The Commission has today come back to the fiscal situations in Spain and Portugal, as we announced we would do in our Communication of the 18th of May.
Spain and Portugal have come a long way. The two countries experienced severe economic and financial crises. They have managed to restore financial stability thanks to major fiscal adjustment. And they have turned their economies around through structural reforms to regain competitiveness. These efforts should not be underestimated.
And indeed, they are already paying off. Both countries are back to economic growth and thousands of new jobs are being created.
With GDP growth at 3.2% in 2015 and a growth forecast of 2.6% in 2016, Spain is actually amongst the fastest growing European economies. As a result, we see unemployment rates clearly going down.
The same is true for Portugal, where labour market performance, for instance, remained strong in 2015. And the country is expected to bring unemployment down – from the peak of 16.4% in 2013 – to 11.7% in 2016.
However, lately Spain and Portugal have veered off track in the correction of their excessive deficits and have not met their budgetary targets.
The Commission concluded that Portugal did not correct its excessive deficit by the deadline of 2015 and that Spain is off-track to correct it by the 2016 deadline. For various reasons, the windfalls from higher growth and lower interest rates were insufficiently used to reduce deficits and debt.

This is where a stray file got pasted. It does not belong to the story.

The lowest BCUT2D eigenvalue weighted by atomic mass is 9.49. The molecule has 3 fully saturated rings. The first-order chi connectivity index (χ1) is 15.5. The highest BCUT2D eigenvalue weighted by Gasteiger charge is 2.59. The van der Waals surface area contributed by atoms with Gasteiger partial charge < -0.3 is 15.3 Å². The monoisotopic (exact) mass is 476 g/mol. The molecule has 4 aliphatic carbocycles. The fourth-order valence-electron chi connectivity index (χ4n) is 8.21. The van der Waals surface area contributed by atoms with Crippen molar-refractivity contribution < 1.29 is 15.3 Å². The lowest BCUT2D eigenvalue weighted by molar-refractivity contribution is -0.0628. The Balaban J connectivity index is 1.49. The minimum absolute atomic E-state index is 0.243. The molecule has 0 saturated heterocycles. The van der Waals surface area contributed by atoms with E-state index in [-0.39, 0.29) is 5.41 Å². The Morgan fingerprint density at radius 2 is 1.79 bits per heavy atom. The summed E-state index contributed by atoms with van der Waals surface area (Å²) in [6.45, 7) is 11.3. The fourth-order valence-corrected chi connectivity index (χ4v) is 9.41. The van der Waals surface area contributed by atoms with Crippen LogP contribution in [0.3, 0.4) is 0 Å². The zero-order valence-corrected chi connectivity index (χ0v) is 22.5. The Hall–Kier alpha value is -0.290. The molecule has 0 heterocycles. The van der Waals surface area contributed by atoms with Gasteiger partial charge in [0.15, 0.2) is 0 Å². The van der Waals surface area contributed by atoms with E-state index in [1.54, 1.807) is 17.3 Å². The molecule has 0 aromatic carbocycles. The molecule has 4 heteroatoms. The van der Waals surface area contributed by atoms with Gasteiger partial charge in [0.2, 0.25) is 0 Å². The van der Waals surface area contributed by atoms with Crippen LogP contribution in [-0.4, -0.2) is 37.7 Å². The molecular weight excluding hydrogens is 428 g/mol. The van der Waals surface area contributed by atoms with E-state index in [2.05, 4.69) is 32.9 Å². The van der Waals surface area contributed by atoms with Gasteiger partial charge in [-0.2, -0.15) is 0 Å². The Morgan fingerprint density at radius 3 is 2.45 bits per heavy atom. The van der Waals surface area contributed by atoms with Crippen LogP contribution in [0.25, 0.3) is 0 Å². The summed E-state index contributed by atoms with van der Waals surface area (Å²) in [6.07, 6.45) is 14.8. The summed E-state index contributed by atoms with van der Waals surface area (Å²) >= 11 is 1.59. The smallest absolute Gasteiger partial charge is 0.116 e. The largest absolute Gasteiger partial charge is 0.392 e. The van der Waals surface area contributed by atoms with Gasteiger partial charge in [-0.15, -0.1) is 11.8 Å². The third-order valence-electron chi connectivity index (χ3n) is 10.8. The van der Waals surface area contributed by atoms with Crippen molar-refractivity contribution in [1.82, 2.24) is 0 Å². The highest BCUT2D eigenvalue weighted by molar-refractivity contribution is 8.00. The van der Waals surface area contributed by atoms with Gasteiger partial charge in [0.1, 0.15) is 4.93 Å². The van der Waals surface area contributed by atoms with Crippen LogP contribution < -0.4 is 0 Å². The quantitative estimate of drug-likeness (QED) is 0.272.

Reducing these high deficit and debt levels is a precondition for sustainable economic recovery and growth for both countries.
Therefore, we have adopted recommendations for Council decisions under Article 126(8) of the Treaty concerning the absence of effective action by Spain and Portugal.
This is a necessary legal step to give both countries new deadlines for the correction of their excessive deficits, with updated fiscal adjustment paths to be specified.
The Stability and Growth Pact is there to provide the incentives for sound fiscal policies, for the good of each country individually, and of the euro area and the EU as a whole. The Commission is the guardian of the Treaty and we have well-specified duties in economic surveillance. Of course, at the end of the day, it is the Council that decides on the basis of a proposal from the Commission.
The Stability and Growth Pact is there to be applied with common sense. Above all, the Commission wants to work closely with the two Member States concerned on a way forward.
Our common goal is to ensure that Member States put their finances back on a sustainable track.
I now pass floor to Pierre who will explain today's decisions in detail.